At the Oct. 22 Joint District 65/District 202 Committee meeting, administrators and School Board members from both Districts discussed what they could do to address four potential legislative issues in Springfield, almost any one of which could steamroll a district’s budget for several years: a property-tax freeze without an income-tax hike; a cash-flow problem at the State level that would keep school districts from receiving their allocations; a new education-funding formula and a shift of part of the burden of teacher pensions from the State to local school districts.
“There’s the map of what’s ahead of us – a lot of uncertainty,” said District 65 Superintendent Paul Goren. “Given that, what role should we be playing as individual Districts and as collaborators with other Districts?”
District 202 Board member Gretchen Livingston, who sits on the board of ED-RED, the suburban education advocacy gorup, said that board “had a discussion about the Vision 2020 proposal. Vision 2020 is the result of a visioning process initiated by the Illinois Association of School Administrators in partnership with the Illinois Principals Association, the Illinois Association of School Business Officials, the Illinois Association of School Boards , the Superintendents’ Commission for the Study of Demographics and Diversity and the Illinois Association of Regional Superintendents of Schools “to unite the education community and to develop a long-range blueprint for improving public education in Illinois,” according to its website.
Ms. Livingston said Vision 2020 “sounds great but it’s been a sticking point in many districts. For that reason the ED-RED Board has rejected signing onto Vision 2020.” She added that ED-RED is “thinking about establishing a set of principles they can support. … Related to that, the board would draft what it thinks the funding scheme should be like.”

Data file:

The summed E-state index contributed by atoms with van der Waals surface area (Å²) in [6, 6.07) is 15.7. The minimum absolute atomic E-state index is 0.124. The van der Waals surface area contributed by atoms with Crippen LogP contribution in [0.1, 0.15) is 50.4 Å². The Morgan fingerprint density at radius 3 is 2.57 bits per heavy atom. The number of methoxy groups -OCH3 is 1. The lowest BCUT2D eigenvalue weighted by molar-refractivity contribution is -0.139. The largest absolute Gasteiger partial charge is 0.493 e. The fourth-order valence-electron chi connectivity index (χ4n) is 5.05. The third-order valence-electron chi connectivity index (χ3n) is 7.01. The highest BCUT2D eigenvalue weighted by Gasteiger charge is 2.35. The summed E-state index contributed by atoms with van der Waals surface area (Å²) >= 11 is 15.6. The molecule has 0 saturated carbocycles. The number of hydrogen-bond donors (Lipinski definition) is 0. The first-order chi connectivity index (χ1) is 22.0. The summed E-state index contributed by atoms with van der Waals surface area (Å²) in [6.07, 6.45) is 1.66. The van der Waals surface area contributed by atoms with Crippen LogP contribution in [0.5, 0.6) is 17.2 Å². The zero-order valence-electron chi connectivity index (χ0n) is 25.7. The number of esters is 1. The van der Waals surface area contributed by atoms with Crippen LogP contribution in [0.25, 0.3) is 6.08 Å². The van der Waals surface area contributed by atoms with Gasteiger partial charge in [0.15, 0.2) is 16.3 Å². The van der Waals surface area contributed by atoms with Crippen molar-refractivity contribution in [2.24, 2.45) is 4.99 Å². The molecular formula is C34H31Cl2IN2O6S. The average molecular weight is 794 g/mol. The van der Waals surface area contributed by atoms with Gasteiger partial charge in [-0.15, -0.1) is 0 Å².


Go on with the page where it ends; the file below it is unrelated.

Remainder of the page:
District 202 Board member Jonathan Baum asked, “Has the education portion of the State Budget been appropriated?”
District 202 Chief Financial Officer William Stafford said funding has been cut off for some social service agencies and Oakton Community College. “From a cash-flow point of view, [certain] revenues are not coming in, so at some point [the funds] are going to be so low [the State] won’t pay us – probably in March,” he added.
District 65 Board member Candance Chow suggested that Districts 65 and 202 ask certain other districts to join them – “large districts with considerable inequities.” She suggested Arlington Heights, where about 60% of the students qualify for free or reduced-price lunches.
“We should start small-ish and identify some of the districts,” said Dr. Goren.
“This can grow very quickly and become a powerful group very quickly,” said District 202 Board member Mark Metz.
“We should start with our own grass-roots advocacy,” said Mr. Baum.
“I agree with that,” said District 65 Board President Tracy Quattrocki, “[but] it would be nice to know if other districts are interested.
Dr. Goren said he will “take the lead and will talk with [District 202 Superintendent Eric Witherspoon] in terms of starting small.
Mr. Stafford said he and District 65 Chief Financial Officer Dr. Mary Brown would prepare a document enumerating the costs to the two School Districts of the State’s potential education initiatives.